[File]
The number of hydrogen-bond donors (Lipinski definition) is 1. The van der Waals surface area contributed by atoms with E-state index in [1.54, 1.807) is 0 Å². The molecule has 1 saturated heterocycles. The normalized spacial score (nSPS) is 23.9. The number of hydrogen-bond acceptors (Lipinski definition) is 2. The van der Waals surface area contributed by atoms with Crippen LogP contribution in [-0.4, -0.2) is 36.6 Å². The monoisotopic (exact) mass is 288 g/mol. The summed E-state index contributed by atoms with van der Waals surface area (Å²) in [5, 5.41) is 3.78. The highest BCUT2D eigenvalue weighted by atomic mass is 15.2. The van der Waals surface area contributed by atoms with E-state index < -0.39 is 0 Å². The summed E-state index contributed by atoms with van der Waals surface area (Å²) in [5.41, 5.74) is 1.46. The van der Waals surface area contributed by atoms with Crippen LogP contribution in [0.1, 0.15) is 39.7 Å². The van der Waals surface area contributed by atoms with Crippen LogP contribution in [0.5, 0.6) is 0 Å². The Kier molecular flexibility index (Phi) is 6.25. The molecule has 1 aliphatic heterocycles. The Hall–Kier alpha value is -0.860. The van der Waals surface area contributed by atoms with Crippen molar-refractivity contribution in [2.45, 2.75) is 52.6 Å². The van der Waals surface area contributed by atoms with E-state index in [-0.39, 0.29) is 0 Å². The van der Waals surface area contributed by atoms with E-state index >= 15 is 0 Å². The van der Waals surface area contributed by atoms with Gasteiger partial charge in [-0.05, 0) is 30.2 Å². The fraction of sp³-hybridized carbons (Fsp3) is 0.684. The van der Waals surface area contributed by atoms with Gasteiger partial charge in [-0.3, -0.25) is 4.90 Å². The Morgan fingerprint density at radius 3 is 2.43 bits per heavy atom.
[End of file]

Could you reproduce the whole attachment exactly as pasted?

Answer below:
The number of hydrogen-bond donors (Lipinski definition) is 1. The van der Waals surface area contributed by atoms with E-state index in [1.54, 1.807) is 0 Å². The molecule has 1 saturated heterocycles. The normalized spacial score (nSPS) is 23.9. The number of hydrogen-bond acceptors (Lipinski definition) is 2. The van der Waals surface area contributed by atoms with Crippen LogP contribution in [-0.4, -0.2) is 36.6 Å². The monoisotopic (exact) mass is 288 g/mol. The summed E-state index contributed by atoms with van der Waals surface area (Å²) in [5, 5.41) is 3.78. The highest BCUT2D eigenvalue weighted by atomic mass is 15.2. The van der Waals surface area contributed by atoms with E-state index < -0.39 is 0 Å². The summed E-state index contributed by atoms with van der Waals surface area (Å²) in [5.41, 5.74) is 1.46. The van der Waals surface area contributed by atoms with Crippen LogP contribution in [0.1, 0.15) is 39.7 Å². The van der Waals surface area contributed by atoms with Crippen LogP contribution in [0.5, 0.6) is 0 Å². The Kier molecular flexibility index (Phi) is 6.25. The molecule has 1 aliphatic heterocycles. The Hall–Kier alpha value is -0.860. The van der Waals surface area contributed by atoms with Crippen molar-refractivity contribution in [2.45, 2.75) is 52.6 Å². The van der Waals surface area contributed by atoms with E-state index in [-0.39, 0.29) is 0 Å². The van der Waals surface area contributed by atoms with E-state index >= 15 is 0 Å². The van der Waals surface area contributed by atoms with Gasteiger partial charge in [-0.05, 0) is 30.2 Å². The fraction of sp³-hybridized carbons (Fsp3) is 0.684. The van der Waals surface area contributed by atoms with Gasteiger partial charge in [-0.3, -0.25) is 4.90 Å². The Morgan fingerprint density at radius 3 is 2.43 bits per heavy atom.